Welcome to the musical meandering insights of Aaron Joy. Here you'll find 600 reviews of CDs & DVDs of rock & metal in all its variations, mainstream & indie. What they all share is that the album or band is unique in some way & not every submission was reviewed. Please share these reviews or link to them if you like what you read. Reviews are no longer being posted here but feel free to e-mail Aaron & post comments. (Formerly the Roman Midnight Music Blog) (last update 5/23/2017)

February 22, 2011

Fat Boys ~ Coming Back Hard Again

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Style: rap, hard rock, hip-hop
Label: Polygram Records
Year: 1988
Home: Brooklyn, New York

Members: Prince Markie Dee, Kool Rock-Ski ~ vocals
Buff Love, aka The Human Beat Box ~ beatboxing

Additional: Peter Campbell, Darren Robinson ~ programming
The NYC Kid ~ sax
Bobby Reich, Paul Pesco ~ guitar
Mac Quayle ~ keyboards
Teri Bieker, Craig Derry, Brian Drago, Cindy Mizelle, Normal Jean Wright ~ b. vocals

Guest: Chubby Checker ~ vocals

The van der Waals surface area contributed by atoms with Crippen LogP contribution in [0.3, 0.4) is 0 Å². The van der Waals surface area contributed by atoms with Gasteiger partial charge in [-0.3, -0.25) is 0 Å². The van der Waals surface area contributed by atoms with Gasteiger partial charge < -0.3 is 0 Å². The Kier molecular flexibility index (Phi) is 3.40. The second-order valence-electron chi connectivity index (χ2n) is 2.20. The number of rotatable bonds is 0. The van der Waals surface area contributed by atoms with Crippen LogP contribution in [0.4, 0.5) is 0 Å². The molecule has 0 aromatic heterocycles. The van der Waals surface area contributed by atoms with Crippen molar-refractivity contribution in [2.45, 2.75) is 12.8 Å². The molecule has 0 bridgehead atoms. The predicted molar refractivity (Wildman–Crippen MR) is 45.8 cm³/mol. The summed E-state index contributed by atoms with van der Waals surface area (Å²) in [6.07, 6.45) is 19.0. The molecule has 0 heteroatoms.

This is one of those little albums ... for a 'big' band ... lost in the shuffle, but should be held up as an example of bridging musical genres alongside Anthrax's funk metal & Run-DMC/Aerosmith's "Walk This Way". The Fat Boys might be one of the early rap bands that helped to put Brooklyn on the map but this is an album rock fans will unexpectantly enjoy. I bought it when it was fairly new & Young M.C., M.C. Hammer, L.L. Cool J., Vanilla Ice & the Beastie Boys were on the charts & I was interested in this new danceable urban music style with its fun 'singin'. The Fat Boys looked safe & entertaining & I was suckered into the rockin' title. Though, it's only now that I see the phallic reference in it, which some of the songs ("Back & Forth", "All Day Lover") hinted at & made me nervous ... I would turn down the volume on my boombox for those so mom wouldn't hear. But, safe is an understatement. This is an all out rock/rap/beat-box assault of memorable rap songs, though safe compared to the rap standards set by gangsta rap & Eminem, with rock guitars flowing under them. It's much in the style of Eminem "Cleaning Out My Closet", though with tongue firmly in cheek or perhaps even The Prodigy. The album opens with one of the most unexpected songs any rap band, or any band, might cover - "The Twist", with the originator himself Chubby Checker singing the chorus. It's the "Walk This Way" template all over again & with the Fat Boys rap verses it almost eclipses the original. "Louie Louie" follows the same successful treatment with keyboards, a gritty sung chorus, a breakdown & two guitar solos. On their previous release Crushin' the Fat Boys did "Wipe Out" setting the stage for these latest rock arrangements. The approach could feel tedious but the choice in classic rock songs keeps it fresh. A couple songs songs feature wild 80's power metal guitars & heavy riffing, against rap-esque drum beats, of course (i.e. "Coming Back Hard Again", "Louie Louie"), while there's also more than enough traditional rapping over beats & DJ scratching for the rap fans (i.e. "Pig Feet", "Rock The House Y'All", "We Can Do This", "Back & Forth", "Jellyroll", "Big Daddy"). A few songs (i.e. "All Day Lover") slow things down for ballads that have more in common with L.L. Cool J. or Mary J. Blige than the hardcore rap of the Fat Boys. If nothing else they show the diversity of the band's styles. One of the oddest songs, which makes this sound like a greatest hits compilation next to the rock songs, is "Are You Ready For Freddy" that features guest narration by knife-handed Freddy Krueger (actor Robert Englund) & was the theme for his 1988 movie A Nightmare on Elm Street 4: The Dream Master. It's an odd almost Alice Cooper like moment full of eerie electronic effects, a female oohing choir & a beat-box breakdown. A highlight of the album is Buff Love, aka the Human Beat Box who pioneered the mouth percussion known as beatboxing that became an artform (for example, "Are You Ready For Freddy", "Powerlord", "The Twist"). In 1995 Love died of a heart attack at age 28 weighing 450 pounds. The Fat Boys had broken up a few years earlier after becoming a duo with the departure of Prince Markie Dee. The remaining members lost a lot of weight & reunited in 2008 to record new music, going out on tour in 2010 with Doug E. Fresh. If you want to relive a primal era in rap music, when it was more about the street & not the glamor, let alone some outstanding music that covets an array of moods The Fat Boys are a good place to start the nostalgia trip.

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